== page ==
# Thread: Open and Closed sets

1. ## Open and Closed sets

The set B is given by

B = { n/n+1 | n = a natural number } as a subset of the Real numbers. Is this set

i) Open
ii) Closed

Provide justification.

2. a) What does it mean to be an open set in the reals?
b) What does it mean to be an closed set in the reals?

3. Originally Posted by Unoticed
The set B is given by

B = { n/n+1 | n = a natural number } as a subset of the Real numbers. Is this set

i) Open
ii) Closed

Provide justification.
The set is not open. Note, $\displaystyle 1/2 \in B$ but if we choose $\displaystyle \epsilon$ small enough then $\displaystyle (1/2-\epsilon,1/2+\epsilon)$ does not lie in $\displaystyle B$, take for example $\displaystyle \epsilon = .1$.

The set is not closed. We need to show that its complement is not open. Let $\displaystyle B^*$ be its complement. Since $\displaystyle 1\not \in B$ it means $\displaystyle 1\in B^*$ but not interval $\displaystyle (1-\epsilon,1+\epsilon)$ lies completely outside $\displaystyle B$ because $\displaystyle n/(n+1)$ converges to $\displaystyle 1$.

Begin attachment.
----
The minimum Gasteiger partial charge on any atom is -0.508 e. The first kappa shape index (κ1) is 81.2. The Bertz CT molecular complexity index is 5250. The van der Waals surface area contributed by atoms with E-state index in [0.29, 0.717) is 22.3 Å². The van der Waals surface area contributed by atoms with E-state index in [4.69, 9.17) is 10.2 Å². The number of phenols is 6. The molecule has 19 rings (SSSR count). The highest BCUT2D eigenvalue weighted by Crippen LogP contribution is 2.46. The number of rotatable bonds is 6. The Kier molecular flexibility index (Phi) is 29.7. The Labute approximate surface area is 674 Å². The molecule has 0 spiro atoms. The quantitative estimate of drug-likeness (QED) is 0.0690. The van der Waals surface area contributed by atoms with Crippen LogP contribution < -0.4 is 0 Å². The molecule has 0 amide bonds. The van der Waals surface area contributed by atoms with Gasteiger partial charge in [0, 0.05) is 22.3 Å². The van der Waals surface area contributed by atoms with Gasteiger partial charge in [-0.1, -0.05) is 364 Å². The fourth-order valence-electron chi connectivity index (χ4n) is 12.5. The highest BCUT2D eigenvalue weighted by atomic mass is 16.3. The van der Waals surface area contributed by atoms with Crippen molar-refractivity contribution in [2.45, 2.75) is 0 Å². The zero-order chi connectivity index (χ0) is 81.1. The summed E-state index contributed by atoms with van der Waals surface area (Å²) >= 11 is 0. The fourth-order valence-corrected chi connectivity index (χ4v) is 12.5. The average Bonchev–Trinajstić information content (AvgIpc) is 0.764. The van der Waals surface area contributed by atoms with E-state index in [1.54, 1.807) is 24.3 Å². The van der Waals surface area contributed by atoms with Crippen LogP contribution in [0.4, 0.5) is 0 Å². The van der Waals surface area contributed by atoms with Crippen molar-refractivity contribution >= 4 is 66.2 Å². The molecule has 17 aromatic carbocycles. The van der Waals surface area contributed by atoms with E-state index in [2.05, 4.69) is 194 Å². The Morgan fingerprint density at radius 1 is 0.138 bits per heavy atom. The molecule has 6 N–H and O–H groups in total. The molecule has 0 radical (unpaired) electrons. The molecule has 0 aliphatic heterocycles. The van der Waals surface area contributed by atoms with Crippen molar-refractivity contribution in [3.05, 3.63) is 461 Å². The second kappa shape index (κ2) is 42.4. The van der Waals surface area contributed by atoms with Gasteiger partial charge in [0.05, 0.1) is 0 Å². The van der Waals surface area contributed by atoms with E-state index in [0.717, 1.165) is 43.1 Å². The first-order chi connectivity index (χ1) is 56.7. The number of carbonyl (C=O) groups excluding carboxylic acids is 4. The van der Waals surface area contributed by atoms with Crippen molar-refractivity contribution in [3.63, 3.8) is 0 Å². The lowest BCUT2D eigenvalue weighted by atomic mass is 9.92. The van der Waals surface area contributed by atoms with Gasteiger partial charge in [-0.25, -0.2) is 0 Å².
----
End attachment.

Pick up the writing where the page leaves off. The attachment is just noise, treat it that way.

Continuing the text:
4. Hey, thanks for that. Could you help me out with interior points. The next part of the question asks to state (if any) which are the non-interior points.

5. Originally Posted by Unoticed
Hey, thanks for that. Could you help me out with interior points. The next part of the question asks to state (if any) which are the non-interior points.
The set $\displaystyle B$ has no interior points. Think about it.

6. So all points in B are non-interior points of B, I see now why B is not open.

If B* is the complement of B, does this mean that all points in B* are non-interior points of B*?

7. Originally Posted by Unoticed
If B* is the complement of B, does this mean that all points in B* are non-interior points of B*?
Every point except for 1 (which is the limit of $\displaystyle n/(n+1)$) which is in $\displaystyle B^*$ is an interior point.

8. ah right, thanks.